Corona SDK, Data structures & Algorithms, Maths & physics

Corona SDK – An implementation of bow shooting without physic engine 1

Why “without physic engine”?

Firstly, I have to say that physic engine is an excellent tool for simulating physical interactions, a great framework for making physic based games. Thousands (or hundreds of thousands maybe) of physic based were made by this awesome engine. People are satisfied with it.

Me too, until I tried to make a simple game likes an archer using a bow to shoot an apple. I’ve found some interesting tutorials on the Corona’s community to make it. Yesss, it’s easy! 5 minutes making with couples of code to load the arrow’s image, turn it into physic body and then apply the force. That’s it! But wait, there’s something strange with the arrow’s motion. It looked like your throw the arrow than you shoot it: the arrow is sometime hit on the ground by its tail especially when you apply a weak force on it.  What I expected to see is the arrow’s tip should always be heading to its direction. Please see the followed figures:

  physicShot  expectedShot

Figure 1 – Physic engine simulation

Figure 2 – What to be expected

Although I tried to set the mass of the arrow’s tip very heavy to make the tip always head down, the issue was not perfectly solved. Maybe I didn’t apply the physic engine correctly but I couldn’t find any other helps in using physic engine. So I did it in my way.

Here’re things to do:

–          How to simulate throwing an object upward diagonally

–          Keep the arrow’s tip heading to its direction

–          Collision checking!!!***

First to do is to simulate the motion of an object thrown upward, please refer to Wiki (projectile motion) for more maths and physics details.

throwing object

The algorithm to update the arrow’s position after it is released from the bow is as following pseudo code:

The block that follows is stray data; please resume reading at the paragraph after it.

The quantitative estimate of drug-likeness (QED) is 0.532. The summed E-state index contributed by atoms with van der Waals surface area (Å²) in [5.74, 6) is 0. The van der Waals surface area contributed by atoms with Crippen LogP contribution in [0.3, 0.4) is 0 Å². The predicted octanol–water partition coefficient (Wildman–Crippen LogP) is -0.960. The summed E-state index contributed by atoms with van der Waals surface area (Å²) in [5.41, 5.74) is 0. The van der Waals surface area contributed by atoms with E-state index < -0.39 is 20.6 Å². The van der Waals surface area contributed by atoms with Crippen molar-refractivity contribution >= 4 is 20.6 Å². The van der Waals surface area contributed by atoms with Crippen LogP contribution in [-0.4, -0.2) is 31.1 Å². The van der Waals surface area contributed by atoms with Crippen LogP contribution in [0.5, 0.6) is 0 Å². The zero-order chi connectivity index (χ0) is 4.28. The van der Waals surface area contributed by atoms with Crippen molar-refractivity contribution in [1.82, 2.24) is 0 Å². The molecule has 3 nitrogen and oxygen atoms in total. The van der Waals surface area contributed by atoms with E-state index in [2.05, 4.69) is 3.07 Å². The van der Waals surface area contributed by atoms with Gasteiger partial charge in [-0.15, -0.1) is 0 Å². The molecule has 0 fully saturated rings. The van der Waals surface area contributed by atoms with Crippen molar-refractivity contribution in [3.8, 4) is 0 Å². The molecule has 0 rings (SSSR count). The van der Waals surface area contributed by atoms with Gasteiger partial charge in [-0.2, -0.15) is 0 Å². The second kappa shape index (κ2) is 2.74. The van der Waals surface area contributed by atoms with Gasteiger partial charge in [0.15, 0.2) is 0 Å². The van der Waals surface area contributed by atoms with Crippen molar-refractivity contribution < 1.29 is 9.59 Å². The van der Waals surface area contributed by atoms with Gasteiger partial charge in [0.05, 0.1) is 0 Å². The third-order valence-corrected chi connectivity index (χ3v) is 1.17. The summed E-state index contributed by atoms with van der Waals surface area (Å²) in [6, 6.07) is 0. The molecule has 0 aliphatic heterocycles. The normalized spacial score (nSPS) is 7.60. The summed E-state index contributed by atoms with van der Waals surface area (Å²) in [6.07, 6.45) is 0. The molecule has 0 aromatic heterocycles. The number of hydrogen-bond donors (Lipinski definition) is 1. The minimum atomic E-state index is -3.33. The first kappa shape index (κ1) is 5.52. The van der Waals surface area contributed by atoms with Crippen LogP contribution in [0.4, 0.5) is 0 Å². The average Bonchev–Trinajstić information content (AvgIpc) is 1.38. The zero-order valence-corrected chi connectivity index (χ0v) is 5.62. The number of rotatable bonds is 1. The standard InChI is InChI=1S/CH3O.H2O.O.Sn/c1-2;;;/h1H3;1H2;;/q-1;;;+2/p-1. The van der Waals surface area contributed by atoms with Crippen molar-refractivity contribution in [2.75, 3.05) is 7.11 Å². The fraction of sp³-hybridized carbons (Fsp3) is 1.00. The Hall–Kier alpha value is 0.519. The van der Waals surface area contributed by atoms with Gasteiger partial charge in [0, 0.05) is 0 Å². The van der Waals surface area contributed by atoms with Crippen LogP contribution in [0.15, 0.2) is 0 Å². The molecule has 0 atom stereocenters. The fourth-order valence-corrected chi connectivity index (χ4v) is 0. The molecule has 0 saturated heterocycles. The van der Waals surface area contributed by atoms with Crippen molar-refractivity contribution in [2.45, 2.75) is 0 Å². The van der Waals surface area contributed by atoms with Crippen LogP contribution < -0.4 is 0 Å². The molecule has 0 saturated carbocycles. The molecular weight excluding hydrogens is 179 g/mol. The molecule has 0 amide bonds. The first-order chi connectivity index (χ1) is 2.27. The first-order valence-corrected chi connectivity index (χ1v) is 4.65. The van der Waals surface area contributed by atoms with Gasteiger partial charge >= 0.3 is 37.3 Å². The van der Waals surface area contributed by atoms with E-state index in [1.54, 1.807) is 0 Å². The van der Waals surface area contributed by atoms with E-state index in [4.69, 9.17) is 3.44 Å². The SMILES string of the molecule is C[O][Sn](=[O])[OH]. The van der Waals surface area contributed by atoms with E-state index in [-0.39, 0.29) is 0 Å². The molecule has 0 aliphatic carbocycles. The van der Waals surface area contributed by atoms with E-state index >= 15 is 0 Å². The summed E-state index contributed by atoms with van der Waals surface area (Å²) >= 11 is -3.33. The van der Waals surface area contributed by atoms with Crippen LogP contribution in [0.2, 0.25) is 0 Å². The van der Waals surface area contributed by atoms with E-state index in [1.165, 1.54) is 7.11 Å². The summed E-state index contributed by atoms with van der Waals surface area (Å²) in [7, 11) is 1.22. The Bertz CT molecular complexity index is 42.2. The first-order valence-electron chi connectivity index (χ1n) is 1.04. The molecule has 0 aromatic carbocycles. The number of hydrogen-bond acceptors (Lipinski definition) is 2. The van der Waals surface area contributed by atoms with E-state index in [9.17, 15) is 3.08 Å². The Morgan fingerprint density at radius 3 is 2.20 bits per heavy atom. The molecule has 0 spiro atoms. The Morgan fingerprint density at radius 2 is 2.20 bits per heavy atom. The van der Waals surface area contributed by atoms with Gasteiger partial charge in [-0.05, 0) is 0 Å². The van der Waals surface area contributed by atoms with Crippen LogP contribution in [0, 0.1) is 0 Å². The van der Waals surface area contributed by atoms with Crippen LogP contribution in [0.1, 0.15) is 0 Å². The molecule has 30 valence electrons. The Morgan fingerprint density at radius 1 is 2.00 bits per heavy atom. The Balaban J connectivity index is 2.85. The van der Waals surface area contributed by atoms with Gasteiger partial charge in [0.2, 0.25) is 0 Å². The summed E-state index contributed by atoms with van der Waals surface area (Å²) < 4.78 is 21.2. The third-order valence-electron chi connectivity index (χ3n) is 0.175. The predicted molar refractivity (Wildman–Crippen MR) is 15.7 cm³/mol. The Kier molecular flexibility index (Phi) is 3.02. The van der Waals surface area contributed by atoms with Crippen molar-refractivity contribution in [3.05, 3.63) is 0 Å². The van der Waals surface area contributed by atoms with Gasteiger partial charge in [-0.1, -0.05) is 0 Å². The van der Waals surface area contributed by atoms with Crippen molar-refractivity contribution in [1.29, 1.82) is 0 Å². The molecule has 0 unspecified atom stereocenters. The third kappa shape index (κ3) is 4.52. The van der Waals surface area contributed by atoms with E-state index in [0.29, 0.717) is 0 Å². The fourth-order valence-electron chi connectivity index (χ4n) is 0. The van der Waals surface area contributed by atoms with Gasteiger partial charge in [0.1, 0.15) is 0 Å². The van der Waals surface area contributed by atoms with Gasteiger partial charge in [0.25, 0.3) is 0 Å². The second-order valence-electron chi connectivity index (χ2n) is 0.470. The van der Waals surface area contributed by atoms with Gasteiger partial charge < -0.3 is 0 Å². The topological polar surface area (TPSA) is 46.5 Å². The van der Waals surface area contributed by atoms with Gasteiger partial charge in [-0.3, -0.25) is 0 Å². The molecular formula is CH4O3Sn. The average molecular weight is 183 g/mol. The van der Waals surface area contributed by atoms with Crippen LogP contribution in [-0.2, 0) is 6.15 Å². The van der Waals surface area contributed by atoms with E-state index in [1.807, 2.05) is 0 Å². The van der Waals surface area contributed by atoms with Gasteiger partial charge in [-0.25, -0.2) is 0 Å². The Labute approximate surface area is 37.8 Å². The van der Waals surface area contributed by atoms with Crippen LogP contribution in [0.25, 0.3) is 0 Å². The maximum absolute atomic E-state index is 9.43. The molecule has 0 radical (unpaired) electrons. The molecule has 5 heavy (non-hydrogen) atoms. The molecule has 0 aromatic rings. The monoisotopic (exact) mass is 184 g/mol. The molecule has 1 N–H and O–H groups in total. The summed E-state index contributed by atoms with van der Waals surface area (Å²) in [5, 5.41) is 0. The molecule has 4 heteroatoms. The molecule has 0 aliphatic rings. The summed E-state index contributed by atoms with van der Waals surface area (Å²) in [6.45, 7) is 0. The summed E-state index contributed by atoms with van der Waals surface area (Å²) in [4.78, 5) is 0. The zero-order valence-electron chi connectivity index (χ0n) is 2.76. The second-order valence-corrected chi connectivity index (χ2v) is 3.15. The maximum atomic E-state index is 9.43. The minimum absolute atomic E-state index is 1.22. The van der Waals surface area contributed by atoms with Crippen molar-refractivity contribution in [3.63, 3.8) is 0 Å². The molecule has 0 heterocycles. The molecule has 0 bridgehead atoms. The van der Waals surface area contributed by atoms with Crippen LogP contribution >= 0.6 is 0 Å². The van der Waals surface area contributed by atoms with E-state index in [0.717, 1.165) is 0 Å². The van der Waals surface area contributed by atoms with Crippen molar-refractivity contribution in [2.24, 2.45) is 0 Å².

–          arrow: is the arrow; arrow.x and arrow.y are x and y coordinates of the arrow respectively.

–          v0 is the starting velocity.

–          angle: angle is the start angle.

–          g: gravity

–           vx, vy are the horizontal and vertical velocities of the arrow.


–          Start timer, t = 0

–          For each interval

  • Set t = t + 1
  • Update arrow’s position by
    • Calculate vx and vy by given formulas:
      • vx  = v0 * cos(alpha)
      • vy = v0 * sin(alpha) – g * t; if the arrow reaches its max height then switch the direction of the gravity g = g * (-1)
    • Set arrow.x = arrow.x + vx
    • Set arrow.y = arrow.y + vy
    • — set arrow’s rotation here!!!
  • Check collision
  • If ‘yes’, there is collision, invoke the callback function.

–          Until the arrow’s position is out of bound or there is another instruction happen.

Then we adjust the angle of the arrow so as the arrow’s head is always head to motion direction. According to Wiki (projectile motion) explanation, the velocity of the arrow at a time is the sum of the two velocity vectors vx and vy which is described on the following figure:


So, the angle of the arrow can be calculated as: arctan(vy/vx). Then we apply to the arrow by:

arrow.rotation = math.atan2(vy, vx) * 180 / math.pi

And here is the code for updating arrow’s position in LUA, Corona SDK:

local angle = self.bowui.rotation * math.pi / 180
local g = -0.98 -- gravity

— horizontal velocity
local vx = self.startSpeed * math.cos(angle)
— update new position
self.arrowui.x = self.arrowui.x + vx

local h = self.arrowui.y – self.bowui.y
— check if h is max height then switch the gravity direction
if (h == self.startSpeed ^ 2 * math.sin(angle) ^ 2 / (2 * g)) then
g = g * (-1)

— vertical velocity
local vy = self.startSpeed * math.sin(angle) – g * tCounter
— update new position
self.arrowui.y = self.arrowui.y + vy

— compute the angle of the arrow
local arAngle = math.atan2(vy, vx)
self.arrowui.rotation = arAngle * 180 / math.pi

— timer counter
tCounter = tCounter + 1

— invoke the collision detection function
local collided = self.isCollided()
— raise collision event
if collided ~= nil then

Second part: collision check at here.
Please see the whole source code. Enjoy!


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